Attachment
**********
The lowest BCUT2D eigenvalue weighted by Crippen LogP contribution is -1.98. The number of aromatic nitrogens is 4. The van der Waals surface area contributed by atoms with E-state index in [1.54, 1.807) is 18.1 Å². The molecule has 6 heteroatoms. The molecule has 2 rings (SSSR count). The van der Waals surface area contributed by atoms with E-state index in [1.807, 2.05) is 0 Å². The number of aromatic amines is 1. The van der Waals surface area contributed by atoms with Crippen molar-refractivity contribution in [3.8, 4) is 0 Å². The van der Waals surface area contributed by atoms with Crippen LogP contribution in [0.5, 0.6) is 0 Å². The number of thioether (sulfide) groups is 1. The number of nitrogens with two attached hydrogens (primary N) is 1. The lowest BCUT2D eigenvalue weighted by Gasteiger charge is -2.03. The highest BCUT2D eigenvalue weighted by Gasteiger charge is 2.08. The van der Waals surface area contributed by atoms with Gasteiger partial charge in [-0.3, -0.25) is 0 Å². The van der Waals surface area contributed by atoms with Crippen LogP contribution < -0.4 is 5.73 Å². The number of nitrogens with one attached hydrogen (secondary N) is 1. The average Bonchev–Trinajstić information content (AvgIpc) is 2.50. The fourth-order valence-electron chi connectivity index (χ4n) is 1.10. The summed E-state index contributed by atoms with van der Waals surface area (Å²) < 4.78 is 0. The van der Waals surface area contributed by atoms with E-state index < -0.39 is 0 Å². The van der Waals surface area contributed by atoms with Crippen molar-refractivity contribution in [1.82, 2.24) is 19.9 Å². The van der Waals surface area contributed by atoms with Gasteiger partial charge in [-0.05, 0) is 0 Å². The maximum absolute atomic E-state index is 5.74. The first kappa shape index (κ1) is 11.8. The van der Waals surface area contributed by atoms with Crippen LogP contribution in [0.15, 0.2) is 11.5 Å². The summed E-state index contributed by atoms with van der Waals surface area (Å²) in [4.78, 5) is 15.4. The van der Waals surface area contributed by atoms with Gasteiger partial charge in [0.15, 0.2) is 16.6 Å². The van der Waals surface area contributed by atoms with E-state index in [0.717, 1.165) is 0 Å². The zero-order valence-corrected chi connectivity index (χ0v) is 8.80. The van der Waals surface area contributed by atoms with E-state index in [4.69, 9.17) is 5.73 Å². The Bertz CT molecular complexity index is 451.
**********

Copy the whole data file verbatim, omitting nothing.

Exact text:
The lowest BCUT2D eigenvalue weighted by Crippen LogP contribution is -1.98. The number of aromatic nitrogens is 4. The van der Waals surface area contributed by atoms with E-state index in [1.54, 1.807) is 18.1 Å². The molecule has 6 heteroatoms. The molecule has 2 rings (SSSR count). The van der Waals surface area contributed by atoms with E-state index in [1.807, 2.05) is 0 Å². The number of aromatic amines is 1. The van der Waals surface area contributed by atoms with Crippen molar-refractivity contribution in [3.8, 4) is 0 Å². The van der Waals surface area contributed by atoms with Crippen LogP contribution in [0.5, 0.6) is 0 Å². The number of thioether (sulfide) groups is 1. The number of nitrogens with two attached hydrogens (primary N) is 1. The lowest BCUT2D eigenvalue weighted by Gasteiger charge is -2.03. The highest BCUT2D eigenvalue weighted by Gasteiger charge is 2.08. The van der Waals surface area contributed by atoms with Gasteiger partial charge in [-0.3, -0.25) is 0 Å². The van der Waals surface area contributed by atoms with Crippen LogP contribution < -0.4 is 5.73 Å². The number of nitrogens with one attached hydrogen (secondary N) is 1. The average Bonchev–Trinajstić information content (AvgIpc) is 2.50. The fourth-order valence-electron chi connectivity index (χ4n) is 1.10. The summed E-state index contributed by atoms with van der Waals surface area (Å²) < 4.78 is 0. The van der Waals surface area contributed by atoms with E-state index < -0.39 is 0 Å². The van der Waals surface area contributed by atoms with Crippen molar-refractivity contribution in [1.82, 2.24) is 19.9 Å². The van der Waals surface area contributed by atoms with Gasteiger partial charge in [-0.05, 0) is 0 Å². The maximum absolute atomic E-state index is 5.74. The first kappa shape index (κ1) is 11.8. The van der Waals surface area contributed by atoms with Crippen LogP contribution in [0.15, 0.2) is 11.5 Å². The summed E-state index contributed by atoms with van der Waals surface area (Å²) in [4.78, 5) is 15.4. The van der Waals surface area contributed by atoms with Gasteiger partial charge in [0.15, 0.2) is 16.6 Å². The van der Waals surface area contributed by atoms with E-state index in [0.717, 1.165) is 0 Å². The zero-order valence-corrected chi connectivity index (χ0v) is 8.80. The van der Waals surface area contributed by atoms with E-state index in [4.69, 9.17) is 5.73 Å². The Bertz CT molecular complexity index is 451.